Bettie Page (1923-2008) Rebellious or revolutionary? With bangs as an immense part of her distinctive look, the 1950s pinup girl empowered women to love their naked body and embrace their sexuality.
She taught the world that what they were told should be unmentionable, was actually perfectly natural and beautiful. Of course, she did have her spin on things. Her confidence assisted in the sexual liberation of women in the 1960s, and women of the future. Today, people still admire Bettie Page, her signature look, and her ability to go against the grain. Clients still come into the salon asking for “Bettie Page Bangs”.
Angela Davis (1944-present ) During times of slavery in the United Stated, a lot of African-Americans attempted to style their hair like the predominantly Caucasian communities they lived in. In other words, they tried to smooth down their natural curls. During the 1960s, the Civil Rights Movement also brought out the “Black is Beautiful” Movement, and with that a new sense of identity was brought to the African-American Community. This movement reestablished an appreciation of black beauty and aesthetics, and redefined the personal style of African-Americans that included more natural, untreated hairstyles. The Afro became a powerful political symbol which reflected black pride.
Angela Davis is a progressive African-American educator, and social activist. She was heavily involved in the civil rights movement during the 60s and 70s, and it was something that she represented inside and out. She rocked the afro! Everything that Angela represents is exactly what the Afro represented during that era. She used her hair to represent the power that she needed to stand up for herself and her community.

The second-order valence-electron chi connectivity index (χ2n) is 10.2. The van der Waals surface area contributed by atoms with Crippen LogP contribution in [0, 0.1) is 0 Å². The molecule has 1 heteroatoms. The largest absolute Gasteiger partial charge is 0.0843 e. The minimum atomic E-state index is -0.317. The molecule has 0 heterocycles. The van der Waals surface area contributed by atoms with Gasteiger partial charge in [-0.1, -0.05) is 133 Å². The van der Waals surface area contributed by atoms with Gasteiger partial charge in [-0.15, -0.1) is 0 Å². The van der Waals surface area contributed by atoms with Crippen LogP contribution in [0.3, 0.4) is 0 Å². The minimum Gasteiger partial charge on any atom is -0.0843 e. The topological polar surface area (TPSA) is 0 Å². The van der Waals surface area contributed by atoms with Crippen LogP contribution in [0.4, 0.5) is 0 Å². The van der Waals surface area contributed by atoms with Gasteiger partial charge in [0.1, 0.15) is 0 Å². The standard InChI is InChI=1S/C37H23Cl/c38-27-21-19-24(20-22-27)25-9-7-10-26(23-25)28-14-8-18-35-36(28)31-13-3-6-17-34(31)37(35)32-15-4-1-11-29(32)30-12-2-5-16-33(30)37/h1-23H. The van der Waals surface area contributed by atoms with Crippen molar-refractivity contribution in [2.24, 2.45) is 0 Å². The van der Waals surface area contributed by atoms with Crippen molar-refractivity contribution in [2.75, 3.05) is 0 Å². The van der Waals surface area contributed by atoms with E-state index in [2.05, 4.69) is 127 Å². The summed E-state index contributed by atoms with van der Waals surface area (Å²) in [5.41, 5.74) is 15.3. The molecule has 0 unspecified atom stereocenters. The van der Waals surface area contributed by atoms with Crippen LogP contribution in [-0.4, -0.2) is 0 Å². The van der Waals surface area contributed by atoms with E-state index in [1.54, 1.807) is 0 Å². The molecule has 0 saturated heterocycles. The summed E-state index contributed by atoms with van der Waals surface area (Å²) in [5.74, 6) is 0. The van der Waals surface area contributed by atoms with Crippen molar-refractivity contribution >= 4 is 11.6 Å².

Vidal Sassoon (1928-2012) was a Hairstylist, businessman, entrepreneur, and in my opinion, a visionary.
Once upon a time, women would come into the beauty parlor for their weekly (yes, I said weekly) hair appointment. They would get their hair styled, then try to fluff and maintain that style throughout the week until their next appointment. Every so many weeks they would get a cut, and every week a style. Those were considered separate things. They had a cut and a style. Vidal Sassoon decided the cut would be the style. He created the first geometric haircut. This changed the way stylists cut hair, and how often a client needed to be rescheduled. He wanted to make it possible for a client to come in less often for her convenience, and a stylist could charge a little bit more due to his/her skill level —everybody wins!
As we all know, for centuries, it was a woman’s “job” to get married, have babies, and take care of her family and home. Then one day, we decided we wanted more. Once women started to go to school and work, we didn't have time to go to a weekly hair appointment. Sassoon was quoted saying, “Women were going back to work, they were assuming their own power. They didn't have time to sit under the dryer.” He knew a woman’s hair was a sign of power. By giving her a cut where it simply fell into place every day, he gave her more time to focus on her independence.
Over the years, I’ve heard it all. From, “A woman’s hair is her glory.” to “Hair is a form of self expression!” I’d like to think that your hair is one of the greatest representations of you. Your hair makes whatever statement you want it to make. Rock the power; rock your look!